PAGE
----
Back to school
Yesterday was always going to be chaotic, energy-sapping and fractious. This was the annual jamboree known as getting the Nyamirambo children back to school. To minimise the effort, we gathered all the children together in a small cafe in Nyamirambo which offered protection from the sun and a place to do the business.
The last couple of weeks have been spent working out which children are going to what schools. The other day we found out that Patrick has been given a government-assisted place at a boarding school. Good news. Then as we gathered we heard that that Kazungo had passed the entrance exams for his school in Kyunza. That made the set. All we had to do was make it all happen.
First thing on the list was to get school fees paid. Young Mussa was despatched with a fistful of money to the local banks. Most branches at this time of year have a counter set aside especially for school fee payments. Helpfully, some schools like Kivugiza, along the road from our cafe, accept money at the school office, so that one was relatively easy. The older children are able to go and pay their fees themselves. So far, so good.
Next job was to move everybody across to the local market. For the kids moving on to boarding school we needed to buy metal boxes. These are standard security boxes in Rwanda, the size of large suitcases, and there they were, third stall on the right. We are doing well. Conveniently, right beside the boxes was a woman selling the jotters, pens and geometry sets that we needed. Half and hour later, everyone is hugging stacks of paper and the lady is looking very happy.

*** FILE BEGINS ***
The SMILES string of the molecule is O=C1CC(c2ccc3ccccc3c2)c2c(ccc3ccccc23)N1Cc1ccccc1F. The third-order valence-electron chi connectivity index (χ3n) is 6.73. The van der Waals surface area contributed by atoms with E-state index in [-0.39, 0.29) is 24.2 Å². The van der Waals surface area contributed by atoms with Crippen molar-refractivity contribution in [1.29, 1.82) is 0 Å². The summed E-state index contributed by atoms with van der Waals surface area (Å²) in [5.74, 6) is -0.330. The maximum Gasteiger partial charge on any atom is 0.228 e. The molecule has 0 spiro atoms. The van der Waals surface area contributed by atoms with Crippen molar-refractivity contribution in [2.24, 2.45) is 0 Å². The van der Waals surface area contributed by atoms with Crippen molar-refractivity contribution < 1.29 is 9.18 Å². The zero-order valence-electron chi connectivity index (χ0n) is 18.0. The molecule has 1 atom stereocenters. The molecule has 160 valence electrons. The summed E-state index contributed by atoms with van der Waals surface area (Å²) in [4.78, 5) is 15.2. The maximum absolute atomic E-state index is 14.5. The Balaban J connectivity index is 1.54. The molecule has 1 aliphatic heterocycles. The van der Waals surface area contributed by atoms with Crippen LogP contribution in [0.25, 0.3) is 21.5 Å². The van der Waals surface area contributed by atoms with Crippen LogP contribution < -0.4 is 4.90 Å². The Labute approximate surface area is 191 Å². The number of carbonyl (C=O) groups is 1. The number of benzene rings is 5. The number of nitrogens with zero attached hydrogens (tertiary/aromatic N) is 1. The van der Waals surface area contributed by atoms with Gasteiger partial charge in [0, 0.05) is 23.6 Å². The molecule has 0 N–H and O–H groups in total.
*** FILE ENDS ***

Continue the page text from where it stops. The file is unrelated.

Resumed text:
Then there were new school uniforms to buy. Four stalls along from the jotter stall, all the local primary school colours hung from the front of the shop. Inside, a man peddled furiously at a sewing machine while a woman cut cloth at a table. Fortunately, the secondary schools in Rwanda all use the same uniform - white shirt and Khaki trousers - so the older boys picked their own. Gakara is fifteen but has the stature of a twelve year old so the man at the sewing machine had to measure him up for a special fitting.
There is a palpable feeling in the air that we are getting close to the finish line. Last year, some of the children missed out on new school bags so we decided to complete our shopping spree with some of those. Bag shops in Rwanda are as common as mobile phone shops and there are more bags hanging in neat rows in front of bag shops than there are backs to put them on. So, spoilt for choice, Alice opted for a sensible canvass backpack. The boys went for more sporty versions with pictures of footballers and stylish stripes.
It was lunch-time before the group headed back out of the market and over to our cafe. With a sense of achievement, fanta drinks and amandazis were ordered while we took stock and made sure everyone had what they needed. The morning was certainly chaotic, it wasn't as energy-sapping as it might have been, and fractious moments were kept to a minimum. Job done for another year.